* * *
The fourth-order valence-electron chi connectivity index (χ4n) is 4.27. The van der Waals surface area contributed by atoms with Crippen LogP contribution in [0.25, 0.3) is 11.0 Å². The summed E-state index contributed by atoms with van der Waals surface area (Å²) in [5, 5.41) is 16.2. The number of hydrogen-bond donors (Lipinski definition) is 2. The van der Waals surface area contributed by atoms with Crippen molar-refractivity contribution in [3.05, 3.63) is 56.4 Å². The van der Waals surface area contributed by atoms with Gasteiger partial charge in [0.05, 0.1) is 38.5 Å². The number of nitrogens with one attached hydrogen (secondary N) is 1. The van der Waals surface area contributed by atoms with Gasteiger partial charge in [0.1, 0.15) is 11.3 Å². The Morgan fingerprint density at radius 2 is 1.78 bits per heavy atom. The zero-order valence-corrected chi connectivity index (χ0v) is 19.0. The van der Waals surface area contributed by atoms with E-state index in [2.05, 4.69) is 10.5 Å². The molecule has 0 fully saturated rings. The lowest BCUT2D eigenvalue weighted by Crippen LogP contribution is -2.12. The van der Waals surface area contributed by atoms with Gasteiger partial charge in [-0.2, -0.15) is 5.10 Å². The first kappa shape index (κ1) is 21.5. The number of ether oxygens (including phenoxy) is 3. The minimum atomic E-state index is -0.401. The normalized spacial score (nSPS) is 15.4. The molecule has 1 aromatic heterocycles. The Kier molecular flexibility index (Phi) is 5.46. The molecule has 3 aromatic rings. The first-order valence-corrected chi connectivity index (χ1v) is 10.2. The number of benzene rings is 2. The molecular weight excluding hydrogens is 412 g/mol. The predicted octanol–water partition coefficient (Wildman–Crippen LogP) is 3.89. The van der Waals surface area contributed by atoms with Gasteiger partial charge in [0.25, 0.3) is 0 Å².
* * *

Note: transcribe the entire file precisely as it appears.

The fourth-order valence-electron chi connectivity index (χ4n) is 4.27. The van der Waals surface area contributed by atoms with Crippen LogP contribution in [0.25, 0.3) is 11.0 Å². The summed E-state index contributed by atoms with van der Waals surface area (Å²) in [5, 5.41) is 16.2. The number of hydrogen-bond donors (Lipinski definition) is 2. The van der Waals surface area contributed by atoms with Crippen molar-refractivity contribution in [3.05, 3.63) is 56.4 Å². The van der Waals surface area contributed by atoms with Gasteiger partial charge in [0.05, 0.1) is 38.5 Å². The number of nitrogens with one attached hydrogen (secondary N) is 1. The van der Waals surface area contributed by atoms with Gasteiger partial charge in [0.1, 0.15) is 11.3 Å². The Morgan fingerprint density at radius 2 is 1.78 bits per heavy atom. The zero-order valence-corrected chi connectivity index (χ0v) is 19.0. The van der Waals surface area contributed by atoms with E-state index in [2.05, 4.69) is 10.5 Å². The molecule has 0 fully saturated rings. The lowest BCUT2D eigenvalue weighted by Crippen LogP contribution is -2.12. The van der Waals surface area contributed by atoms with Gasteiger partial charge in [-0.2, -0.15) is 5.10 Å². The first kappa shape index (κ1) is 21.5. The number of ether oxygens (including phenoxy) is 3. The minimum atomic E-state index is -0.401. The normalized spacial score (nSPS) is 15.4. The molecule has 1 aromatic heterocycles. The Kier molecular flexibility index (Phi) is 5.46. The molecule has 3 aromatic rings. The first-order valence-corrected chi connectivity index (χ1v) is 10.2. The number of benzene rings is 2. The molecular weight excluding hydrogens is 412 g/mol. The predicted octanol–water partition coefficient (Wildman–Crippen LogP) is 3.89. The van der Waals surface area contributed by atoms with Gasteiger partial charge in [0.25, 0.3) is 0 Å².